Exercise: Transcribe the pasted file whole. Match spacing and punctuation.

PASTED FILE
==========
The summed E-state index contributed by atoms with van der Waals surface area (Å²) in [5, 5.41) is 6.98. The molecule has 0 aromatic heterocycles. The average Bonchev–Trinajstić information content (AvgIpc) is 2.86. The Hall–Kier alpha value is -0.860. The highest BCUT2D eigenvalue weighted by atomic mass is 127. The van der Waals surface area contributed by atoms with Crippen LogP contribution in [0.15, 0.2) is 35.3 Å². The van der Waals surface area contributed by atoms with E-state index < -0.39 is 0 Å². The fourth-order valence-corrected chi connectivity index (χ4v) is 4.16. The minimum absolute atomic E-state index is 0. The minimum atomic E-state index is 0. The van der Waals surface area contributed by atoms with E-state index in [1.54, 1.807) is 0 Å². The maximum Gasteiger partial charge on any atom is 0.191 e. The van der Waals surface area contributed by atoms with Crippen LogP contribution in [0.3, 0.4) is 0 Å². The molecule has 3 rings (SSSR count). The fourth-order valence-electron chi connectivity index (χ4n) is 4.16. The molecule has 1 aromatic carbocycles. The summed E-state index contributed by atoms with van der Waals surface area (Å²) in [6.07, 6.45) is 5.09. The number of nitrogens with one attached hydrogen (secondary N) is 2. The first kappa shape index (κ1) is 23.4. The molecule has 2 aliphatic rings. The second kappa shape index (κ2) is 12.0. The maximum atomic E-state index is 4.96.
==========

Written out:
The summed E-state index contributed by atoms with van der Waals surface area (Å²) in [5, 5.41) is 6.98. The molecule has 0 aromatic heterocycles. The average Bonchev–Trinajstić information content (AvgIpc) is 2.86. The Hall–Kier alpha value is -0.860. The highest BCUT2D eigenvalue weighted by atomic mass is 127. The van der Waals surface area contributed by atoms with Crippen LogP contribution in [0.15, 0.2) is 35.3 Å². The van der Waals surface area contributed by atoms with E-state index < -0.39 is 0 Å². The fourth-order valence-corrected chi connectivity index (χ4v) is 4.16. The minimum absolute atomic E-state index is 0. The minimum atomic E-state index is 0. The van der Waals surface area contributed by atoms with E-state index in [1.54, 1.807) is 0 Å². The maximum Gasteiger partial charge on any atom is 0.191 e. The van der Waals surface area contributed by atoms with Crippen LogP contribution in [0.3, 0.4) is 0 Å². The molecule has 3 rings (SSSR count). The fourth-order valence-electron chi connectivity index (χ4n) is 4.16. The molecule has 1 aromatic carbocycles. The summed E-state index contributed by atoms with van der Waals surface area (Å²) in [6.07, 6.45) is 5.09. The number of nitrogens with one attached hydrogen (secondary N) is 2. The first kappa shape index (κ1) is 23.4. The molecule has 2 aliphatic rings. The second kappa shape index (κ2) is 12.0. The maximum atomic E-state index is 4.96.